For nearly the last 10 years, Inokasira Rangers have been putting their own unique spin on reggae. The Japanese band, formed in the spring of 2013, is named for Tokyo’s stunningly beautiful Inokashira Park, where the four core members—bassist Fujimura MyoJo, drummer Satō Menchi, guitarist Mansukebashi Wataru, and keyboardist Iseya Yamitarou—first decided to play together as a group. They specialize in covering popular songs from a wide spectrum of styles, mutating everything from New Order’s club anthem “Blue Monday” to Prince’s funk-pop masterpiece “Kiss” into ska-tinged slow-burners, but they’re far from a one-note novelty act. The Rangers studiously buckled down and honed their craft, familiarizing themselves with the genre’s deepest roots.
2016’s Rangers Patrol 1977~1982 UK! seemed like an album the Rangers were destined to make, one which explores the formative period when reggae first started to mingle with other styles of music in a major way. With one notable exception, they’ve deliberately chosen songs most recognizable as “pure” punk and new wave, making the transformative aspect significantly more pronounced. You can still identify the Rangers’s versions of Sham 69’s “If the Kids Are United” or The Sex Pistols’s “The Great Rock ‘n’ Roll Swindle” by their tunes, but now they bear the distinctive hallmarks of two-tone ska: a more leisurely tempo, reverberating drums, and vocal melodies replaced with soaring organ. These songs have also been rejoined with a piece of historical context often vitally overlooked: London’s demographics were changing as rapidly as its political climate in the late 1970s and early 1980s, and that was driving a change in music. The budding, normally slight influence of reggae in many of these tracks is given more room to fully blossom.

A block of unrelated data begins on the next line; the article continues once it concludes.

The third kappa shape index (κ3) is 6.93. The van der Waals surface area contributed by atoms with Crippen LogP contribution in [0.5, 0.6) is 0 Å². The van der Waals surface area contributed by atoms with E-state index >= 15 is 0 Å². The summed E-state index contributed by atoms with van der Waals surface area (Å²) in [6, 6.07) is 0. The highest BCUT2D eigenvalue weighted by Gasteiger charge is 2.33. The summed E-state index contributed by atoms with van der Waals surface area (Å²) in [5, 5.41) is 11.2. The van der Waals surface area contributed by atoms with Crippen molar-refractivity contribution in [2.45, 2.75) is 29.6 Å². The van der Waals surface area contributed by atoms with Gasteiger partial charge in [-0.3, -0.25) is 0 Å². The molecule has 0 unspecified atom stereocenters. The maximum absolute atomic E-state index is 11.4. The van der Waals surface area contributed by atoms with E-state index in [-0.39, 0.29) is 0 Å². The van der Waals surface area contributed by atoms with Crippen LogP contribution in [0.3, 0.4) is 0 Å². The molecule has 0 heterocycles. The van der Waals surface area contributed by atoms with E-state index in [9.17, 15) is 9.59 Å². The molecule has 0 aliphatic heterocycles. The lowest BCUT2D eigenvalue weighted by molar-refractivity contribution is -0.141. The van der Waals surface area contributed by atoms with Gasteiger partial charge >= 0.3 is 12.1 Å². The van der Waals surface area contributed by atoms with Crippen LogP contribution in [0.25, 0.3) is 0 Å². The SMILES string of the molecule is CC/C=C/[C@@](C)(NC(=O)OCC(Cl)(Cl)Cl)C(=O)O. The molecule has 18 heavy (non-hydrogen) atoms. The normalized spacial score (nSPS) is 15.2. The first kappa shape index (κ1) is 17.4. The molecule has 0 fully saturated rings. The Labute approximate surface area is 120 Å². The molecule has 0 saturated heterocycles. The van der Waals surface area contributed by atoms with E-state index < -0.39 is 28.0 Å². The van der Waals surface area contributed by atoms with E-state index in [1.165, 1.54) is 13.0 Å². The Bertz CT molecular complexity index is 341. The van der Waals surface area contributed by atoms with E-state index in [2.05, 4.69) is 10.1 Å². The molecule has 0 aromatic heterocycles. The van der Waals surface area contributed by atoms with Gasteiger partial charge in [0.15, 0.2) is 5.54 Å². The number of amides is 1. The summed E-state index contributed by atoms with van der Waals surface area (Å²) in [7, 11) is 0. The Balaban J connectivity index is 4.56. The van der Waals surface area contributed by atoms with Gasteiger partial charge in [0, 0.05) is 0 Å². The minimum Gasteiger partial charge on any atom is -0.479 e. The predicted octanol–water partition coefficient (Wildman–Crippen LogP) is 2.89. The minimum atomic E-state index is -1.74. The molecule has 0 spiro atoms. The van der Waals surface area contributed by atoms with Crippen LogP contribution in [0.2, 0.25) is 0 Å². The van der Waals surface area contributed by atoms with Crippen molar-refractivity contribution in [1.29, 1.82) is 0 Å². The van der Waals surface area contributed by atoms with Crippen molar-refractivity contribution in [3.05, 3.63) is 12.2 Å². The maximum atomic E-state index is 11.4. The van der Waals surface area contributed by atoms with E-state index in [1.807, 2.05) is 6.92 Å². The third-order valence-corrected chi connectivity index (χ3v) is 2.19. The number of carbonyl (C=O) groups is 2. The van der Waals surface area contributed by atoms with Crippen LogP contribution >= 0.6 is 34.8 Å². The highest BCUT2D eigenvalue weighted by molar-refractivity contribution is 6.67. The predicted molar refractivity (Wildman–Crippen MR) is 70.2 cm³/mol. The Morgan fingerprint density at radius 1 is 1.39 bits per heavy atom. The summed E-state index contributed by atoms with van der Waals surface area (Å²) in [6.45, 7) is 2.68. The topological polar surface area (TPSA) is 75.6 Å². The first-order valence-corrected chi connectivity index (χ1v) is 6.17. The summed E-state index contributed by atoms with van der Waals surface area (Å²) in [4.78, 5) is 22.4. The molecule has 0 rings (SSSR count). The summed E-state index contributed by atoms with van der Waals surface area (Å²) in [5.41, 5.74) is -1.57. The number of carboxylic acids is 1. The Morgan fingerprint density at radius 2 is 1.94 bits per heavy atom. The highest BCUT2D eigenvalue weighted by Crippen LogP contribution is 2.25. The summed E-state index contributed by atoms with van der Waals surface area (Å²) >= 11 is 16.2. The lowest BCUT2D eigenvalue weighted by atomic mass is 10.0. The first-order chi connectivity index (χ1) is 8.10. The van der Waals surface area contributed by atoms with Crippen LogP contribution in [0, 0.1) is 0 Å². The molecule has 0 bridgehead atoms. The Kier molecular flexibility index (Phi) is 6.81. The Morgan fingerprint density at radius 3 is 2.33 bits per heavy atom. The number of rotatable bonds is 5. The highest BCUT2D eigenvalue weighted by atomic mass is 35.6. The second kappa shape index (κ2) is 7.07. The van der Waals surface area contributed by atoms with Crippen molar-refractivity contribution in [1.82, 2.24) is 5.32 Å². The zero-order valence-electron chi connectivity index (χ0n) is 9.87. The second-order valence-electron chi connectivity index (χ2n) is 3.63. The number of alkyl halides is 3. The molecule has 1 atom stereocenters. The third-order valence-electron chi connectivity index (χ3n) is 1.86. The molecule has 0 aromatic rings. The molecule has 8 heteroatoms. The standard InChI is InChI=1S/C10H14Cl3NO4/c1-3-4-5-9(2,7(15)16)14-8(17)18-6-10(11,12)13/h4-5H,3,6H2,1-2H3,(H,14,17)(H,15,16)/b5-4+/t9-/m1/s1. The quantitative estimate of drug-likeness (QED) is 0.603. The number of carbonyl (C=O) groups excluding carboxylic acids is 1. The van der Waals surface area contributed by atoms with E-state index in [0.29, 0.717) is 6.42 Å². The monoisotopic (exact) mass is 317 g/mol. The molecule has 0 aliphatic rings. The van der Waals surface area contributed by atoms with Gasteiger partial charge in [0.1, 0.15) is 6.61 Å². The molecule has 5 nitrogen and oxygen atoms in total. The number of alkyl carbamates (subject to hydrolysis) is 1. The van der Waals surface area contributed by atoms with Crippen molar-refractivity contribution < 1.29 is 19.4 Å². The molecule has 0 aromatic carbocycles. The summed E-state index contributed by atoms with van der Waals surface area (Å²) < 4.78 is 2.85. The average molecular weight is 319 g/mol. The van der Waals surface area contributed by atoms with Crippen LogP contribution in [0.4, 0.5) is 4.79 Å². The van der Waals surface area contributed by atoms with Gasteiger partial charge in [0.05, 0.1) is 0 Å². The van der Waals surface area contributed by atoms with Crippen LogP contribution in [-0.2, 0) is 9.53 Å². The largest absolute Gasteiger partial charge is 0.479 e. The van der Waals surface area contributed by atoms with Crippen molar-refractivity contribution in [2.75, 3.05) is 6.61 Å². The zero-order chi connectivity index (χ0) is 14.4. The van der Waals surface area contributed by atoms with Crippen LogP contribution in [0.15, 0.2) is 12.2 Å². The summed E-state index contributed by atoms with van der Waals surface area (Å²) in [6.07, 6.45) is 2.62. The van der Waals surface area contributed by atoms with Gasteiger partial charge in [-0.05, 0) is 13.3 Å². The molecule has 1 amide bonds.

Citing Jamaican-Canadian keyboardist and musical director of the legendary Studio One label Jackie Mittoo—who was known for his own unlikely renditions of popular songs from Frank Sinatra and the Bee Gees—as one of his primary influences, keyboardist Iseya takes up Mittoo’s weapon of choice, the Hammond B3 organ, as his own. The Hammond B3 is the traditional instrument for keyboard fills in reggae music, but the Rangers’s use of it as a substitute for vocal toplines in these covers is unique. The Clash’s “(White Man) In Hammersmith Palais,” which wears its reggae influence on its sleeve more than any other source material on Rangers Patrol, almost sounds like a long-lost rocksteady classic with this treatment.
The initial explosion of reggae’s popularity in Japan can generally be pinpointed to Bob Marley & The Wailers’s visit to the country in 1979 for their Far East tour. While there, Marley met accomplished session percussionist Hashida “Pecker” Masahito and became fast friends, organizing two collaborative records with a lineup of Japanese and Jamaican musicians the following year. These two recordings—Pecker Power and Instant Rasta—would establish the tone of Japan’s relationship with the music of their fellow island nation: adventurous curiosity coupled with careful respect. Inokasira Rangers are proof that the spirit hasn’t faded at all.